Updated: 12/14/2019

Atopic Dermatitis (Eczema)

0%
Topic
Review Topic
0
0
N/A
N/A
Questions
4
0
0
100%
0%
Evidence
7
0
0
Topic
Snapshot
  • A 25-year-old medical student with a history of severe atopic dermatitis presents to her dermatologist’s office. She recently started clinical rotations in the hospital, which she reports is stressful. She also reports to using hand sanitizer multiple times per day, which has exacerbated the atopic dermatitis on both of her hands, causing them to ooze and sting. She reports feeling so itchy at night that she is unable to sleep. Physical exam reveals large erythematous plaques on her hands and flexural surfaces including neck, antecubital fossa, and behind the knees. She is directed to use topical steroids for the body and topical tacrolimus for the face. Given the severity of her disease, her physician suggests considering a new drug, dupilumab, in the future.
Introduction
  • Clinical definition
    • a chronic and pruritic inflammatory skin disease also known as eczema
  • Epidemiology
    • prevalence
      • very common
      • 10-20% prevalence
    • demographics
      • primarily affects children but can affect all ages
    • risk factors
      • family history
      • living in urban setting
      • Western diet
  • Etiology
    • combination of genetic, dietary, and environmental causes
  • Pathogenesis
    • filaggrin deficiency or dysfunction may contribute to decreased water retention, impaired tight-junction formation, and reduced ceramide content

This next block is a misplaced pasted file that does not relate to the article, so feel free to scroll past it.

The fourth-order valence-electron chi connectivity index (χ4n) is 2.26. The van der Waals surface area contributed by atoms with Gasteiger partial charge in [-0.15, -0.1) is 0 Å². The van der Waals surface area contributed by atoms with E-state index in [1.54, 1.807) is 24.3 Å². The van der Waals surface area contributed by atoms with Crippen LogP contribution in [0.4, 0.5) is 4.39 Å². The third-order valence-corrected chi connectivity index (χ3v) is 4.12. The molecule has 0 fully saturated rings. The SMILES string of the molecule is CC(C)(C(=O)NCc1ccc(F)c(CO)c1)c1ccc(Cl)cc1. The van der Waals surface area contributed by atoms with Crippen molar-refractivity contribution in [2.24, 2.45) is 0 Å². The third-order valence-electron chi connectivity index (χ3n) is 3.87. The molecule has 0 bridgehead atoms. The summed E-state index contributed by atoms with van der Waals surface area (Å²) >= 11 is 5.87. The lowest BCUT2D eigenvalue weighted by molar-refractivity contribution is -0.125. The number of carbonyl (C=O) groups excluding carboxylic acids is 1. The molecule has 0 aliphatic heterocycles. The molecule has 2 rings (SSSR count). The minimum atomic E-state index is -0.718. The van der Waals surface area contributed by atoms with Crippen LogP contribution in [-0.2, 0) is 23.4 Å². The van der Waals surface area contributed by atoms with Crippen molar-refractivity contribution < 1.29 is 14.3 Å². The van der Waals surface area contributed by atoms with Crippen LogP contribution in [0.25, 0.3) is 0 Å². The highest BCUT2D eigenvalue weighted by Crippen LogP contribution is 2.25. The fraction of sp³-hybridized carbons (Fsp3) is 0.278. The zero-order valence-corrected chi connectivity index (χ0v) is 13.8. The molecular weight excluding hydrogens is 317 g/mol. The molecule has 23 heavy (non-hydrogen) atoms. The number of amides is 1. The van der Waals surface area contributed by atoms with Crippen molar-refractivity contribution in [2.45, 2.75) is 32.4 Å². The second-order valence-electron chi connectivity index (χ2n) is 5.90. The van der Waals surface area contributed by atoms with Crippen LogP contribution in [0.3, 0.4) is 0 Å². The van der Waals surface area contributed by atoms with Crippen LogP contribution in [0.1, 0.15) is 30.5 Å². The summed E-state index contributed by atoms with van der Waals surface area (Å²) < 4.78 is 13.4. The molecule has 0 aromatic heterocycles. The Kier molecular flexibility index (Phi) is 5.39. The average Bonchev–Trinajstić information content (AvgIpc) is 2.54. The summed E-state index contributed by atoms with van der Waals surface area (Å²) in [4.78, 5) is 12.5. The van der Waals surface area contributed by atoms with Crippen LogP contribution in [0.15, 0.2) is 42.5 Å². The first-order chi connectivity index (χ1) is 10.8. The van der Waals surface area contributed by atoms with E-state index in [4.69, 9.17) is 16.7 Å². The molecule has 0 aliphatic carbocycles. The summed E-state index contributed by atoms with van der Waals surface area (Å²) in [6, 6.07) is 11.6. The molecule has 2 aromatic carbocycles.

• cutaneous inflammation with infiltrating T-cells can cause epidermal thickening, contributing to functional impairment of epidermal barrier
  • Genetics
    • mutations
      • loss of function mutation in filaggrin (FLG) gene
        • filaggrin is an epidermal structural protein
        • increases risk for developing atopic dermatitis and other allergic disorders
  • Associated conditions
    • atopic triad
      • eczema (atopic dermatitis)
      • asthma
      • allergic rhinitis
    • food allergy
    • Wiskott-Aldrich syndrome
      • suspect when there is eczema along with recurrent infections and thrombocytopenia
    • Hyper-IgE syndrome
      • suspect when there is eczema along with recurrent cold abscesses and high serum IgE
  • Prognosis
    • recurrent and relapsing disease
    • majority of childhood eczema will improve or resolve as they get older
    • adult eczema often evolve into chronic hand eczema
Presentation
  • Symptoms
    • pruritus
      • sleep disturbance
    • excoriations from scratching
  • Physical exam
    • dry and rough skin
    • acute flares
      • diffuse erythematous patches and plaques with oozing and crusting papules/vesicles
    • chronic lesions
      • poorly demarcated patches and plaques with scale, excoriation, and lichenification
      • hyperlinearity of palms or soles
    • location
      • commonly on skin flexures in children and adults
      • commonly on the face in infancy
Studies
  • Labs
    • may have ↑ serum IgE
  • Biopsy
    • indication
      • to confirm diagnosis
    • findings
      • epidermal intercellular edema (spongiosis)
  • Making the diagnosis
    • most cases are clinically diagnosed